Our July film manages to be farcical about teen girls’ sex desires

While still in community college in Pasadena, Mike and I were big fans of the Nazarene College basketball team which had won a couple of NAIA (small college) national championships. We started dating a few Nazarene college girls, but we didn’t expect much and didn’t try much. After all, Nazarene girls were reportedly chaste. They wore no make up, never showed leg, wore no ribbons in their hair, never cursed, drank or smoked, and never went to movies. But these embargos had nothing to do with our back-seat shenanigans in Mike’s ‘46 Ford. These young ladies were pretty willing.

Being just three degrees less chaste myself, I learned a lot from them. There were lessons here, though I did not ponder them at the time. Mainly, you just can’t tell. And the same lesson is played out in our June film, entitled. Turn Me On, Dammit! No, the film isn’t about religious girls or basketball teams; it’s about a fifteen-year old girl named Alma, and the title says it all. She is just as horny as the boys she’s with. Maybe more so. Maybe it’s about time we learned some secrets about teen girls who have their hands down their pants as they do phone sex.

Turn Me On, Dammit! is a Norwegian film about an innocent-seeming girl, an unLindsey Lohan.  It was directed by Jannick Systad Jacobsen and written by Jacobsen and Olaug Nilssen. Alma is played by Helene Bergsholm.

Hollywood doesn’t do horney-girl movies often. Always it’s the boys in these films who have the hots. The girls are coy. In Knocked Up, Seth Rogen gets Katherine Heigl pregnant. Katherine never sticks her hands down her pants. In fact, she was probably cast because she seems so unsullied. Writer and director Judd Apatow has to contrive a party where Katherine gets drunk and lets her guard (later, her pants) down, so that Rogen can do the deed.

In 50/50, a nice young man has a fifty-fifty chance of having his cancer cured. But this is a rotten premise for a Hollywood movie. Who wants to see a movie about a nice man who might be stuck with cancer? So director Jonathan Levine inserts Rogen to leer at girls and talk semi-dirty to spice the story up. Does the main guy get cured? Hint: This is a Hollywood movie.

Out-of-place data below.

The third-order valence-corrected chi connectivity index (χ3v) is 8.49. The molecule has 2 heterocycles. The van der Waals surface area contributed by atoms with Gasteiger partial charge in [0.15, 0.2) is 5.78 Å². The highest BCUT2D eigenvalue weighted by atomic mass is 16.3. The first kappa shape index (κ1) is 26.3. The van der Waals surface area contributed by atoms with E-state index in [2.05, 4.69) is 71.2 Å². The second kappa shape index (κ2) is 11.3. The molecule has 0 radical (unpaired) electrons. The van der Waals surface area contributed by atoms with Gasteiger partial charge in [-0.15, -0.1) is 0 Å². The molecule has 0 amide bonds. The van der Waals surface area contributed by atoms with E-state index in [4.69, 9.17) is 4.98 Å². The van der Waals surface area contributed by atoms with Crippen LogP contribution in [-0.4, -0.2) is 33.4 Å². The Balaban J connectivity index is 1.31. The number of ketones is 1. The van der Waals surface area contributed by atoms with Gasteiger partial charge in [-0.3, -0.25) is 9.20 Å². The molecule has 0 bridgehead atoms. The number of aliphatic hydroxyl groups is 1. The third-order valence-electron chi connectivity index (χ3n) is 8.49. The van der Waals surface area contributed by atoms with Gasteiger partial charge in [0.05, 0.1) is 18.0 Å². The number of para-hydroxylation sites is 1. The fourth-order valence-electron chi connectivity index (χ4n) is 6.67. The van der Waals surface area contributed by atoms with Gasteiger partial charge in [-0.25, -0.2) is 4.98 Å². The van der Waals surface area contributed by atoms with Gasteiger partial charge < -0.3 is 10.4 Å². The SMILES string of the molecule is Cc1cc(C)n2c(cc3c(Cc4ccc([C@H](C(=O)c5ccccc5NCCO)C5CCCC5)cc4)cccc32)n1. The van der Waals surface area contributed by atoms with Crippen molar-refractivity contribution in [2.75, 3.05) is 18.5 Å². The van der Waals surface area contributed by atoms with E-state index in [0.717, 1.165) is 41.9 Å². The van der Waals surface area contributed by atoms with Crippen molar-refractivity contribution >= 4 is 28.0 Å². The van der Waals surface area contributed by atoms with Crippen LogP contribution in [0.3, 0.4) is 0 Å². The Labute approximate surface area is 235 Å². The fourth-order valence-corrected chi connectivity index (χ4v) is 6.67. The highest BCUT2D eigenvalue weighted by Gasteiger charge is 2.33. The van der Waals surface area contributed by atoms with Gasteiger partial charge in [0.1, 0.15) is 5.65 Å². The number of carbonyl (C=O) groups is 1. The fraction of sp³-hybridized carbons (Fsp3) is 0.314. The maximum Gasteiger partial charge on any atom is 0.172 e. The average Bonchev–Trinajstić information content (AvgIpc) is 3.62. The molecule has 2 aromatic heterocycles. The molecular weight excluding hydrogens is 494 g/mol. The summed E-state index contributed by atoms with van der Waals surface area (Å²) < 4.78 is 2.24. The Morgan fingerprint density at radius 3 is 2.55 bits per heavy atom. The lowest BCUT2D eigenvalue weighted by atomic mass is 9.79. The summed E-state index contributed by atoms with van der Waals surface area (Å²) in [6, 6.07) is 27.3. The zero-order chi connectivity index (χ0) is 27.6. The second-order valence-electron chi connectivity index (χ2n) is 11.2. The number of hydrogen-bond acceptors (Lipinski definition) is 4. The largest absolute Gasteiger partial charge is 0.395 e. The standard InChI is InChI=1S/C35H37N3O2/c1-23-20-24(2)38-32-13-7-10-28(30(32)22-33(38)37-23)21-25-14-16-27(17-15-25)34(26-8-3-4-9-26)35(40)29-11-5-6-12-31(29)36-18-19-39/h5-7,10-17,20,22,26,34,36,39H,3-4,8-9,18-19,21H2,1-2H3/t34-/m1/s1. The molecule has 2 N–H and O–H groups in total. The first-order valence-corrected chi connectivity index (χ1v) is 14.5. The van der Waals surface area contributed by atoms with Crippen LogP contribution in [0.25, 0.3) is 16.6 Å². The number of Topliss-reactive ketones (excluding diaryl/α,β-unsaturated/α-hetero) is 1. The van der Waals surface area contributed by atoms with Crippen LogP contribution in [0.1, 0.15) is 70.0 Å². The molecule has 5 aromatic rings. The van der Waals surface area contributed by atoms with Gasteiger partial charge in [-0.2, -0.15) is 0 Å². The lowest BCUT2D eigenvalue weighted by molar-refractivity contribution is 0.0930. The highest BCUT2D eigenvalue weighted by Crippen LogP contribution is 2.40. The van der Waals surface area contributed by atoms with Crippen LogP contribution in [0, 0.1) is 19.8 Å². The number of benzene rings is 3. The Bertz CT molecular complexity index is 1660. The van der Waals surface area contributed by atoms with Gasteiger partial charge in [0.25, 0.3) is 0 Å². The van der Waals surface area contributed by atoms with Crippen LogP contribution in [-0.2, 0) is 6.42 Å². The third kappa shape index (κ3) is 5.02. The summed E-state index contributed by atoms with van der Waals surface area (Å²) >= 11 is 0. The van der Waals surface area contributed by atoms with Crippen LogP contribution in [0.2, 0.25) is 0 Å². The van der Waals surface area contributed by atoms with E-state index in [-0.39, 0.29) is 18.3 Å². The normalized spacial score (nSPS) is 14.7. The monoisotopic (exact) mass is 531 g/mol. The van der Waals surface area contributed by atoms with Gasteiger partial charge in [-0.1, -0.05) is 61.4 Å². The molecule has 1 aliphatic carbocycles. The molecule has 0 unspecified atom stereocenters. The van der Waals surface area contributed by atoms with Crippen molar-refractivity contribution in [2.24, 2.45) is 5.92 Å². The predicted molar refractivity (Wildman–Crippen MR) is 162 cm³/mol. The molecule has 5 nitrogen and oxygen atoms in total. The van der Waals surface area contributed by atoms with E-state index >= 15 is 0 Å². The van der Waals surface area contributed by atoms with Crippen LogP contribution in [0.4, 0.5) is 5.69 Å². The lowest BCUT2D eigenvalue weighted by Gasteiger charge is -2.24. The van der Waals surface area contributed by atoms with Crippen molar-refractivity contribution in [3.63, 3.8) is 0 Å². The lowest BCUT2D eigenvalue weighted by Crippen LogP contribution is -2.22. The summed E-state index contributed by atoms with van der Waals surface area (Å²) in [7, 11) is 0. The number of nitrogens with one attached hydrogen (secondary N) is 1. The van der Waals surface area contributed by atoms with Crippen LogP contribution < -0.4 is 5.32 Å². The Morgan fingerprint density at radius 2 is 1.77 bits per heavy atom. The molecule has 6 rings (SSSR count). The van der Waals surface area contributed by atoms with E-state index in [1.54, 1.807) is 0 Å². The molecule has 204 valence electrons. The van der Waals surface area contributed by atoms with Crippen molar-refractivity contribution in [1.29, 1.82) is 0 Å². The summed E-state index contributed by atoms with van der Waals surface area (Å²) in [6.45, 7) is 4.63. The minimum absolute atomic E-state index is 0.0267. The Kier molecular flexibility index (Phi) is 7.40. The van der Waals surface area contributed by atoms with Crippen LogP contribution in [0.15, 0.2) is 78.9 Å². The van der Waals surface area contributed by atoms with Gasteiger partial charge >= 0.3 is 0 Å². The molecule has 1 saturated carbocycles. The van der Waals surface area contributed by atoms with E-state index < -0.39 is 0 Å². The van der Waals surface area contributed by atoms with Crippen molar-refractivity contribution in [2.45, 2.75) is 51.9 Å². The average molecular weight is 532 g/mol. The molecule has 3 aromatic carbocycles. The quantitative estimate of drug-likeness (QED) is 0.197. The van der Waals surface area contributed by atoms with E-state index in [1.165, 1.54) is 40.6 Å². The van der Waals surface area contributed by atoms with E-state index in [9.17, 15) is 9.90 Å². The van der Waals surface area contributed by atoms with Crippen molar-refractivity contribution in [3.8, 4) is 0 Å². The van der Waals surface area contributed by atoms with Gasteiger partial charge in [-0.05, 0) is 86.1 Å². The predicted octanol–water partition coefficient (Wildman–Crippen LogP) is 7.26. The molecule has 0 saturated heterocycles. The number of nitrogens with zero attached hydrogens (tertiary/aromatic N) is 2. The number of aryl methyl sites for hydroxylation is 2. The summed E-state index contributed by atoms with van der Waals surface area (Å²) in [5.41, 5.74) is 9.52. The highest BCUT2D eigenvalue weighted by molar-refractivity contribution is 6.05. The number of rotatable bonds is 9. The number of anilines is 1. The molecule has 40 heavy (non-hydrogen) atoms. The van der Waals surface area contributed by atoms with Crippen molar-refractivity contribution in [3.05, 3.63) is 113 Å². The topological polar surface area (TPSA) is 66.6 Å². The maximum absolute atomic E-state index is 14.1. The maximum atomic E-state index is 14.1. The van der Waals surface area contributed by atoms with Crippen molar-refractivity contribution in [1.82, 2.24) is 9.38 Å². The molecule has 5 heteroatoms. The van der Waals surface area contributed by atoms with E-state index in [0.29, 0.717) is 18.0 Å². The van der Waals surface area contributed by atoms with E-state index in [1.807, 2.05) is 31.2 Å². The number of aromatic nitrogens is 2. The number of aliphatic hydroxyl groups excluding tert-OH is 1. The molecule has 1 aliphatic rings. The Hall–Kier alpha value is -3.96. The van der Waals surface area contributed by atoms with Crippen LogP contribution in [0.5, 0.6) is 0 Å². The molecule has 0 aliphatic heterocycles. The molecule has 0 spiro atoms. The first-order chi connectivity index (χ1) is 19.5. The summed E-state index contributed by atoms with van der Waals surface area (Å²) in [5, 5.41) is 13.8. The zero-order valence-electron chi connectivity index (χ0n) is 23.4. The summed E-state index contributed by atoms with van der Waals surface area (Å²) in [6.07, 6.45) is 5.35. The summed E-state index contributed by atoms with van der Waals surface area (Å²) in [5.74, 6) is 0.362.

Thus Turn Me On, Dammit! alters several movie stereotypes. Watching a girl masturbate on the kitchen floor? And such a sweet-looking girl, not a hard-edged female like the one from that dragon tattoo movie.

This is a funny film. The irony of the plot makes it funny. Many reviewers call it farce. It was a big hit at the Tribeca Film Festival in NYC, where it won the best screenplay award. As Andrew O’Hehir of Salon.com has written:

This yarn about an innocent-looking but desperately horny teenage girl might not have that much commercial upside, but its bittersweet, faintly depressed brand of Nordic humor is definitely enjoyable.

Alma can’t keep her sexual fantasies to herself. When she shares them with friends, she becomes a pariah, the subject of toilet art. It’s part of the price she pays and a large part of the film’s lesson: It’s not okay to verbalize sexual daydreams to your peers, even though, hypocritically, they may have the same dirty-minded whims as you.

The film ends up asking fundamental questions about budding sexuality. Are young boys and girls fundamentally the same in their sexuality, the latter potentially just as verbal and expressive about what they really want as are boys? Far be it for me to answer such a question. Yet those Nazarene girls I was with in the back seat of Mike’s Ford decades ago taught me more than did those awkward sessions in sex education I had to sit through at Pasadena High.